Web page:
[Far too many notes for my taste]
I should declare my Phandom up-front: Andrew Lloyd Webber’s masterpiece – yes, masterpiece – is a long-standing favourite. The moment Rob Guest’s mask was ripped from his face to reveal the Phantom’s awful disfigurement is a childhood memory burned into my mind. Amici’s pro-amateur production is the third version of the show I’ve seen in Auckland. I’ve also visited Phantom of the Opera in New York, London, and… New Plymouth. I’ve seen it enough times to anticipate the conveyor-belt blocking of this ‘McMusical’, the template that has been replicated again and again over the show’s 30 year lifespan. But again and again, it is the interpretations of the different performers, and the chance to feel the music of the night, that keeps this Phan returning. Obscurely, my favourite Phantom is Simon Pryce, the understudy who accompanied Anthony Warlow when Phantom last played here professionally at The Civic in 2008. I was shocked when he went on to become one of the new members of the Wiggles.
Is it unfair to compare this Phantom to the professional versions? Many Phantom lovers in the audience, with memories of other Opera Ghosts, will. Sure, the program is as glossy as always, but this Phantom just can’t compete with the Cameron Mackintosh produced Phantoms, nor was it ever going to. Amici productions have got this off the ground with an impressive set of funders, and by buying in the production from partners in theatres across the country who shared the costumes, sets, props, etc. These look slightly drabber, slightly less polished. Instead of Piangi mounting an elephant in rehearsals for the Hannibal Opera, he gawkily steps up onto a bench. Normally, the elephant prop is turned around to reveal stage-hands sitting inside it. The gag is the Opera Company have only spent money on what the audience will see: half an elephant. This Phantom does not even have that half. [UPDATE: I understand that as a non-replica production, certain elements from the original production (ie an Elephant) could not be replicated.]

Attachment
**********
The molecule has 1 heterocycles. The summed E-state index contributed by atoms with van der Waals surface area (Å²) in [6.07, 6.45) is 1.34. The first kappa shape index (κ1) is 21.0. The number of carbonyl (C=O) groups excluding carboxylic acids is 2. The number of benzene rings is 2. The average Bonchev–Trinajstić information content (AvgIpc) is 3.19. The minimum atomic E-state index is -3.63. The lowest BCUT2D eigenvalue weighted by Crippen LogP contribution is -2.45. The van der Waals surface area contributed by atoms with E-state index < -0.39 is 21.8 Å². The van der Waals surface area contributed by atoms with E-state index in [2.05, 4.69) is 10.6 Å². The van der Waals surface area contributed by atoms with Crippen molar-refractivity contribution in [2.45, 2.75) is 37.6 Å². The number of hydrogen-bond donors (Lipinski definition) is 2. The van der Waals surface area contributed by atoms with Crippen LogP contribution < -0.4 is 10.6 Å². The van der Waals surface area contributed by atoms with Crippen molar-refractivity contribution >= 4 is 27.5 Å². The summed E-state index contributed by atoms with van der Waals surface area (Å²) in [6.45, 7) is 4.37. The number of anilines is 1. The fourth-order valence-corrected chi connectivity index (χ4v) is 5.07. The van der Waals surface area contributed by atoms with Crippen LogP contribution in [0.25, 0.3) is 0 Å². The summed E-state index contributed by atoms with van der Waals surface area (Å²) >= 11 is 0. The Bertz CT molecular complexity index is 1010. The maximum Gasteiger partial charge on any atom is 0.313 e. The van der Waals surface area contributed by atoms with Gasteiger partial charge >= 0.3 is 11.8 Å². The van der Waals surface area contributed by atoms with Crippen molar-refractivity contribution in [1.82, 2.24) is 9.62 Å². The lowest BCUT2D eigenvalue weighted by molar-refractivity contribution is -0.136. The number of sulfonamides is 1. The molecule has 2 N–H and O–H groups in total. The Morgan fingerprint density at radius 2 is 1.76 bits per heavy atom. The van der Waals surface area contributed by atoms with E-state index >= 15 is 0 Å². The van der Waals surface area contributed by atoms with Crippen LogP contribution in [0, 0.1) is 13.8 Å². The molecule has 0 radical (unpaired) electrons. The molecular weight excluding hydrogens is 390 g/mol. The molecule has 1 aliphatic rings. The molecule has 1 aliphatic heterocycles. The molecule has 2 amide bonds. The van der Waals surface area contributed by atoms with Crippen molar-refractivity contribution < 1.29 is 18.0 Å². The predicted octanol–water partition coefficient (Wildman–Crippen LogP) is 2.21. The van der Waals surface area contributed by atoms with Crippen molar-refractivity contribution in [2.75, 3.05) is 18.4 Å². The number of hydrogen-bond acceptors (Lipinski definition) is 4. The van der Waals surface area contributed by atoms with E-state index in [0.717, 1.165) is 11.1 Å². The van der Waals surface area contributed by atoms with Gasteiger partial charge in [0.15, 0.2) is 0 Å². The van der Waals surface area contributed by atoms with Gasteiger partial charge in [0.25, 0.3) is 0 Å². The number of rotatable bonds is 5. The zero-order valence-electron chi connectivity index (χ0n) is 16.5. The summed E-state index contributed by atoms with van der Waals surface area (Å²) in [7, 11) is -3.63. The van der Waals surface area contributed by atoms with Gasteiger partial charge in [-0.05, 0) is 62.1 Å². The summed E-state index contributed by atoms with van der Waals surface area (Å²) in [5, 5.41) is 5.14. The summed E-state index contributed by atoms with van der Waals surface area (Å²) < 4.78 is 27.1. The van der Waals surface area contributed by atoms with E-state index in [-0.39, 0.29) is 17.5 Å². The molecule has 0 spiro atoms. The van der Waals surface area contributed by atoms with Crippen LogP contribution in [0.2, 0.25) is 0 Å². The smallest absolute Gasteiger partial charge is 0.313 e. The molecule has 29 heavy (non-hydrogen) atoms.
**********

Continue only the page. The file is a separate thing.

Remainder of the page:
I am willing to look past all that. But they seem determined to remind me at every key change that I’m watching an inferior product. This is the Phantom covers band, who somehow scored a gig at the same theatre the actual band had previously headlined.
We need to talk about Piangi. The character is a rotund, self-important Opera star – the Phantom even calls him out on his need to lose weight. Michael Potts has the vocal chops, but a skinny frame. No worries, you think, that’s what costumes are for. Too bad they stuck him in the most ridiculous fat suit to ever grace the Civic. He looks like, well, a man in a fat suit, with a costume made to fit someone else. Joseph Buquet, master of the flies, is donned with a terribly fake wig of shock-grey hair, but his awful pantomimic acting is worse. We were hardly bereft when Buquet left.